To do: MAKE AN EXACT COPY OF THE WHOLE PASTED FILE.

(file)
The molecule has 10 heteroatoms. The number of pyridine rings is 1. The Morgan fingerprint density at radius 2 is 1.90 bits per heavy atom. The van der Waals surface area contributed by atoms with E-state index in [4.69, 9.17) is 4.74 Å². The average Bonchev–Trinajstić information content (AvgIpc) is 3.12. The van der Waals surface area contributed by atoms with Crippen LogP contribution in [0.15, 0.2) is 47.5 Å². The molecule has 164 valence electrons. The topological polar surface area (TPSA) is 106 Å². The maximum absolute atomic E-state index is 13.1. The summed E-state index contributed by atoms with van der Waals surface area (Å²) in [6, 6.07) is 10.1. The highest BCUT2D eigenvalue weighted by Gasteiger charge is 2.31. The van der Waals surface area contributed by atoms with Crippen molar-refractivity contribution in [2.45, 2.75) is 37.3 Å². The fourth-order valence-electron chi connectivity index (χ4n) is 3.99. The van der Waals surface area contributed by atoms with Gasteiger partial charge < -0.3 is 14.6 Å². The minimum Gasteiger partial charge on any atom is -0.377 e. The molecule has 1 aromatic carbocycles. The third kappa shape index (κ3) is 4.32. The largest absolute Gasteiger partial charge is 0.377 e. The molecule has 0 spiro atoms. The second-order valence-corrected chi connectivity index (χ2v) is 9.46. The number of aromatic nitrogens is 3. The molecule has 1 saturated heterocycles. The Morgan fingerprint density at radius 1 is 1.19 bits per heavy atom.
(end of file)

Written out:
The molecule has 10 heteroatoms. The number of pyridine rings is 1. The Morgan fingerprint density at radius 2 is 1.90 bits per heavy atom. The van der Waals surface area contributed by atoms with E-state index in [4.69, 9.17) is 4.74 Å². The average Bonchev–Trinajstić information content (AvgIpc) is 3.12. The van der Waals surface area contributed by atoms with Crippen LogP contribution in [0.15, 0.2) is 47.5 Å². The molecule has 164 valence electrons. The topological polar surface area (TPSA) is 106 Å². The maximum absolute atomic E-state index is 13.1. The summed E-state index contributed by atoms with van der Waals surface area (Å²) in [6, 6.07) is 10.1. The highest BCUT2D eigenvalue weighted by Gasteiger charge is 2.31. The van der Waals surface area contributed by atoms with Crippen molar-refractivity contribution in [2.45, 2.75) is 37.3 Å². The fourth-order valence-electron chi connectivity index (χ4n) is 3.99. The van der Waals surface area contributed by atoms with Gasteiger partial charge < -0.3 is 14.6 Å². The minimum Gasteiger partial charge on any atom is -0.377 e. The molecule has 1 aromatic carbocycles. The third kappa shape index (κ3) is 4.32. The largest absolute Gasteiger partial charge is 0.377 e. The molecule has 0 spiro atoms. The second-order valence-corrected chi connectivity index (χ2v) is 9.46. The number of aromatic nitrogens is 3. The molecule has 1 saturated heterocycles. The Morgan fingerprint density at radius 1 is 1.19 bits per heavy atom.